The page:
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From the Field

City Mouse, Country Mouse

March 24, 2003 | By Jim Dulzo
Great Lakes Bulletin News Service

MLUI/Pat Owen

Detroit or Traverse City? It's the same all over. (Traverse City)

When good friends first heard I was leaving my beloved city of Detroit, where I was born and raised, and moving up north to fight sprawl, they were incredulous. People who know me even a little know I’m a Motown boy with an attitude — an unabashed booster who, like so many of my neighbors, wants to make the city a better place to be.

So, when giving friends the news I found myself being a tad defensive. I often explained how, in Beulah, the good folks at the Institute were working hard to stop sprawl, a plague that has so greatly injured Detroit.

Sprawl has always seriously bugged me. I can remember when a drive from downtown Detroit out to Rochester to see the Detroit Symphony Orchestra on a hot summer’s night was a cooling, relaxing trip. Or when taking two buses to get from Farmington to my Detroit high school promised an enjoyable, daily adventure. Or when….oh, you know already.

But here’s what I didn’t know until I got up here: Lousy planning is now a big problem absolutely everywhere, even in Beulah, population 400. Here folks are worried about a poorly planned boat launch and too many septic systems overwhelming Crystal Lake, our community jewel. The 35-mile drive into Traverse City has little sprawl weeds popping up all the way to town. The city itself is now surrounded by something that looks and drives suspiciously like Oakland County, where traffic stretches patience and pushes nerves past the breaking point.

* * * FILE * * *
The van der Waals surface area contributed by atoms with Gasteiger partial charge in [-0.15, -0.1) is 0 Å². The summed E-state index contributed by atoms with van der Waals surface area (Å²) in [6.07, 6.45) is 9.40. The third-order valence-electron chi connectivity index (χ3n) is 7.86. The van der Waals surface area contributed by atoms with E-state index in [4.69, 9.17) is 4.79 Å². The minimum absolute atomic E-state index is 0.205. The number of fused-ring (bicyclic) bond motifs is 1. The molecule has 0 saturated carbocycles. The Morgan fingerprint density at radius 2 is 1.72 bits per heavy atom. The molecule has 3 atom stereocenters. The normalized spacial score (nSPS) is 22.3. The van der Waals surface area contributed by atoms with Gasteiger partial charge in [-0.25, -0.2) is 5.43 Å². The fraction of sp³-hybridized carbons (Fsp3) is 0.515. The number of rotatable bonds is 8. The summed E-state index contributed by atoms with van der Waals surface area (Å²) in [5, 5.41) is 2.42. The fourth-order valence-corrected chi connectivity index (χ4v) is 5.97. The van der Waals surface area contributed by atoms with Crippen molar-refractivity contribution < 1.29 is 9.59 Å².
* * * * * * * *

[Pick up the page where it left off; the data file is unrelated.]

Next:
Yo, Detroit, my greatly missed hometown: I’m still very much with you. In our own humble way, we are doing everything we can to help you reverse sprawl and rebuild more quickly. Same goes for Grand Rapids, Kalamazoo, Flint, Traverse City, and dozens of other, lesser known burghs. But it’s everywhere. We’d better stop it soon with some basic, statewide reforms, or there won’t be much to save. Not even way Up North.

Jim Dulzo is the Michigan Land Use Institute’s managing editor.

Michigan Land Use Institute

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